It’s the beginning of the year, so it’s time to have a heart to heart about the reality of cats and dogs in the US and I’m doing this so you understand your responsibility. I know if you’re reading Tail Talk you have the love so there’s a better than not chance your animals are spayed and neutered, but I know you know people that have pets that are not, so here is the ammunition you need to educate them. It ain’t pretty but it is the reality of life, and while we’re making headway with dogs the truth about cats is still sad, sad, sad. This information is taken from the ASPCA.com website, where it has been gathered from sources in the know. Here it is, read it and rejoice in the good news and be the one to make the difference where the news is less than stellar.
Facts about U.S. Animal Shelters:
- There are about 13,600 community animal shelters nationwide that are independent; there is no national organization monitoring these shelters. The terms “humane society” and “SPCA” are generic; shelters using those names are not part of the ASPCA or the Humane Society of the United States. Currently, no government institution or animal organization is responsible for tabulating national statistics for the animal protection movement. These are national estimates; the figures may vary from state to state.
- Approximately 7.6 million companion animals enter animal shelters nationwide every year. Of those, approximately 3.9 million are dogs and 3.4 million are cats.
- Each year, approximately 2.7 million animals are euthanized (1.2 million dogs and 1.4 million cats).
- Approximately 2.7 million shelter animals are adopted each year (1.4 million dogs and 1.3 million cats).
- About 649,000 animals who enter shelters as strays are returned to their owners. Of those, 542,000 are dogs and only 100,000 are cats.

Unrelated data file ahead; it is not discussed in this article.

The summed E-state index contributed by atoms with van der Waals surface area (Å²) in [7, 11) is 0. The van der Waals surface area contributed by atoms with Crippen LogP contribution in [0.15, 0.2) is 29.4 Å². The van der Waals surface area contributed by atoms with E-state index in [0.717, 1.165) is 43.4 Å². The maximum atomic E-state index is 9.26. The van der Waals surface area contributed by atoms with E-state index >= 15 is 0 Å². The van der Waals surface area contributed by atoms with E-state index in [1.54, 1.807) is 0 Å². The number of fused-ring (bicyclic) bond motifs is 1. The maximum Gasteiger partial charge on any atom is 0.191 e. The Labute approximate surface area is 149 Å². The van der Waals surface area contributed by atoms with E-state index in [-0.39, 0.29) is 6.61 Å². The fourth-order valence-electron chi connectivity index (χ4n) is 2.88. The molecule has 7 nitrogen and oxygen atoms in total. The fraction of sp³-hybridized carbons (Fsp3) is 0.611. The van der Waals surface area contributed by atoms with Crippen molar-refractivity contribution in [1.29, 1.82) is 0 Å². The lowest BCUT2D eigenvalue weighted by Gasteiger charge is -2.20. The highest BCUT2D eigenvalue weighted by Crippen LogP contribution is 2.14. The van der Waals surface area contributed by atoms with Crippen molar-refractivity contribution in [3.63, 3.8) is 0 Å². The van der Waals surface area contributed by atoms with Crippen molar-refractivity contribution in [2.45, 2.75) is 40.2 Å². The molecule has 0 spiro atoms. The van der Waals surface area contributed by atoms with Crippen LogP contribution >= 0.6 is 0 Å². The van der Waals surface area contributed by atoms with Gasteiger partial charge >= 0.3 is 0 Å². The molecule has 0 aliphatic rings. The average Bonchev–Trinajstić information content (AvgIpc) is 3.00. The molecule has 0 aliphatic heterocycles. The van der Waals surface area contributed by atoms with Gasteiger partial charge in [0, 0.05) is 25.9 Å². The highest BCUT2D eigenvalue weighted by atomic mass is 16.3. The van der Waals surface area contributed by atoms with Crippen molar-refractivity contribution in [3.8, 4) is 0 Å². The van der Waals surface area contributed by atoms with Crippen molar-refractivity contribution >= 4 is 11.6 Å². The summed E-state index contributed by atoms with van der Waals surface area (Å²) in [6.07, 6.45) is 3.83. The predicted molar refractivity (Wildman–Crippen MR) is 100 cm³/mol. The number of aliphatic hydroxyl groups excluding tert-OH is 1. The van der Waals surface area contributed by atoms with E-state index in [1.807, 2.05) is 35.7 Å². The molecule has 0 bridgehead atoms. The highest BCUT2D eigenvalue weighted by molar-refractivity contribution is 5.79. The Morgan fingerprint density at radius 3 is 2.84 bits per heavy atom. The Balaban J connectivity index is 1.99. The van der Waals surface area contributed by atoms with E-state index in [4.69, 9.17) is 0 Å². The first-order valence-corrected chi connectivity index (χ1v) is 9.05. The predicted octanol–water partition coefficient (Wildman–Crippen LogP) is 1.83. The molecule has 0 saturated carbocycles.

- Of the dogs entering shelters, approximately 35% are adopted, 31% are euthanized and 26% of dogs who came in as strays are returned to their owner.
- Of the cats entering shelters, approximately 37% are adopted, 41% are euthanized, and less than 5% of cats who came in as strays are returned to their owners.
- About twice as many animals enter shelters as strays compared to the number that are relinquished by their owners.
Facts about Pet Ownership in the U.S.:
- It’s estimated that 70-80 million dogs and 74-96 million cats are owned in the United States. Approximately 37-47% of all households in the United States have a dog, and 30-37% have a cat. (Source: APPA)
- According to the American Veterinary Medical Association, approximately 40% of pet owners learned about their pet through word of mouth.
- The majority of pets are obtained from acquaintances and family members. 28% of dogs are purchased from breeders, and 29% of cats and dogs are adopted from shelters and rescues.
- More than 35% of cats are acquired as strays. (Source: APPA)
- According to the American Humane Association, the most common reasons why people relinquish or give away their dogs is because their place of residence does not allow pets (29%), not enough time, divorce/death and behavior issues (10% each). The most common reasons for cats are that they were not allowed in the residence (21%) and allergies (11%).
Facts about Pet Overpopulation in the U.S.:
- It is impossible to determine how many stray dogs and cats live in the United States; estimates for cats alone range up to 70 million.
- The average number of litters a fertile cat produces is one to two a year; the average number of kittens is four to six per litter.
- The average number of litters a fertile dog produces is one a year; the average number of puppies is four to six.
- Owned cats and dogs generally live longer, healthier lives than strays.
- Many strays are lost pets who were not kept properly indoors or provided with identification.
- Only 10% of the animals received by shelters have been spayed or neutered, while 83% of pet dogs and 91% of pet cats are spayed or neutered.
- The cost of spaying or neutering a pet is less than the cost of raising puppies or kittens for a year.
I believe that last line is the most significant of all. The cost of spaying or neutering a pet is less than the cost of raising puppies or kittens for one year. So do it. There’s too much killing of innocents in this world, and they’re four-legged and furry, could be the love of your life and the saving grace that makes a difference between a life well lived for someone in your household today. And never forget, it is only through you the Randolph County Humane Society continues to save lives, one by one.